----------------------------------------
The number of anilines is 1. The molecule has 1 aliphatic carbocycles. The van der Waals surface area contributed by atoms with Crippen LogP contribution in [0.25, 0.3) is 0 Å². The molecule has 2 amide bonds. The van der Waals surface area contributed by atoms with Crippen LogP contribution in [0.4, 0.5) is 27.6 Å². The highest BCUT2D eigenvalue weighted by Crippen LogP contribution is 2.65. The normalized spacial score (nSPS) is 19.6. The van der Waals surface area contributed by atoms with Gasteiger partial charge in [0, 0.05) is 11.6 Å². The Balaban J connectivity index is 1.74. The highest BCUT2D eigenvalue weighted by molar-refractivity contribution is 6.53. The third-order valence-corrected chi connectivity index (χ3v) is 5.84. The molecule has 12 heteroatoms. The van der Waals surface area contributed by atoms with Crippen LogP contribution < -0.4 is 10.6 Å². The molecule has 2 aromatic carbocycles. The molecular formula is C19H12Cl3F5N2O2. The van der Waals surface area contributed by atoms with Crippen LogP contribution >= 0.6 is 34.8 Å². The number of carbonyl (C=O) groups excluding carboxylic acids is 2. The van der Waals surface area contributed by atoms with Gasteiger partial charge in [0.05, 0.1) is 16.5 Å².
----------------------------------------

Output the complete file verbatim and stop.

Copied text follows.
The number of anilines is 1. The molecule has 1 aliphatic carbocycles. The van der Waals surface area contributed by atoms with Crippen LogP contribution in [0.25, 0.3) is 0 Å². The molecule has 2 amide bonds. The van der Waals surface area contributed by atoms with Crippen LogP contribution in [0.4, 0.5) is 27.6 Å². The highest BCUT2D eigenvalue weighted by Crippen LogP contribution is 2.65. The normalized spacial score (nSPS) is 19.6. The van der Waals surface area contributed by atoms with Gasteiger partial charge in [0, 0.05) is 11.6 Å². The Balaban J connectivity index is 1.74. The highest BCUT2D eigenvalue weighted by molar-refractivity contribution is 6.53. The third-order valence-corrected chi connectivity index (χ3v) is 5.84. The molecule has 12 heteroatoms. The van der Waals surface area contributed by atoms with Crippen LogP contribution < -0.4 is 10.6 Å². The molecule has 2 aromatic carbocycles. The molecular formula is C19H12Cl3F5N2O2. The van der Waals surface area contributed by atoms with Crippen LogP contribution >= 0.6 is 34.8 Å². The number of carbonyl (C=O) groups excluding carboxylic acids is 2. The van der Waals surface area contributed by atoms with Gasteiger partial charge in [0.05, 0.1) is 16.5 Å².